Browsing UMB Open Access Articles by Subject "YAP1"
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STUB1 suppresseses tumorigenesis and chemoresistance through antagonizing YAP1 signalingYes-associated protein (YAP) is a component of the canonical Hippo signaling pathway that is known to play essential roles in modulating organ size, development, and tumorigenesis. Activation or upregulation of YAP1, which contributes to cancer cell survival and chemoresistance, has been verified in different types of human cancers. However, the molecular mechanism of YAP1 upregulation in cancer is still unclear. Here we report that the E3 ubiquitin ligase STUB1 ubiquitinates and destabilizes YAP1, thereby inhibiting cancer cell survival. Low levels of STUB1 expression were correlated with increased protein levels of YAP1 in human gastric cancer cell lines and patient samples. Moreover, we revealed that STUB1 ubiquitinates YAP1 at the K280 site by K48-linked polyubiquitination, which in turn increases YAP1 turnover and promotes cellular chemosensitivity. Overall, our study establishes YAP1 ubiquitination and degradation mediated by the E3 ligase STUB1 as an important regulatory mechanism in gastric cancer, and provides a rationale for potential therapeutic interventions. Copyright 2019 The Authors.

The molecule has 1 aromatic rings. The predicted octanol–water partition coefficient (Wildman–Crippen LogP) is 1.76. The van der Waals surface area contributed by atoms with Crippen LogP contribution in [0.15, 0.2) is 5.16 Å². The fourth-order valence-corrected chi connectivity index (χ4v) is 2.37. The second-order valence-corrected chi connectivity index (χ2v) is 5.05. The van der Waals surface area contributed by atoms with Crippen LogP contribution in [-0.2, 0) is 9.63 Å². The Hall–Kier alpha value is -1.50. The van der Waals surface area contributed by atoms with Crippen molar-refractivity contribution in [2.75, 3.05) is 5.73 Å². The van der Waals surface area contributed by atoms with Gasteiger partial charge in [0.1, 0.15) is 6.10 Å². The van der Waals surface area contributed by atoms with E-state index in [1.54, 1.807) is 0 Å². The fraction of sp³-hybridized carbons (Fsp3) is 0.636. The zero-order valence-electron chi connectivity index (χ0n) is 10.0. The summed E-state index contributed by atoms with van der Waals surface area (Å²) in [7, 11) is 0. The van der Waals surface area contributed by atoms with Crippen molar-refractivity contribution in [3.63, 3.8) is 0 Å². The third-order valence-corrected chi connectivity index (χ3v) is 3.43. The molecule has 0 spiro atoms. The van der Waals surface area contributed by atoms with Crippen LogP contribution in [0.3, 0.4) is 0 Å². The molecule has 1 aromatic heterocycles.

YAP1-mediated suppression of USP31 enhances NFkB activity to promote sarcomagenesisTo date, no consistent oncogenic driver mutations have been identified in most adult soft tissue sarcomas; these tumors are thus generally insensitive to existing targeted therapies. Here we investigated alternate mechanisms underlying sarcomagenesis to identify potential therapeutic interventions. Undifferentiated pleomorphic sarcoma (UPS) is an aggressive tumor frequently found in skeletal muscle where deregulation of the Hippo pathway and aberrant stabilization of its transcriptional effector yes-associated protein 1 (YAP1) increases proliferation and tumorigenesis. However, the downstream mechanisms driving this deregulation are incompletely understood. Using autochthonous mouse models and whole genome analyses, we found that YAP1 was constitutively active in some sarcomas due to epigenetic silencing of its inhibitor angiomotin (AMOT). Epigenetic modulators vorinostat and JQ1 restored AMOT expression and wild-type Hippo pathway signaling, which induced a muscle differentiation program and inhibited sarcomagenesis. YAP1 promoted sarcomagenesis by inhibiting expression of ubiquitin-specific peptidase 31 (USP31), a newly identified upstream negative regulator of NFkB signaling. Combined treatment with epigenetic modulators effectively restored USP31 expression, resulting in decreased NFkB activity. Our findings highlight a key underlying molecular mechanism in UPS and demonstrate the potential impact of an epigenetic approach to sarcoma treatment. Significance: A new link between Hippo pathway signaling, NFkB, and epigenetic reprogramming is highlighted and has the potential for therapeutic intervention in soft tissue sarcomas. Copyright 2018 American Association for Cancer Research.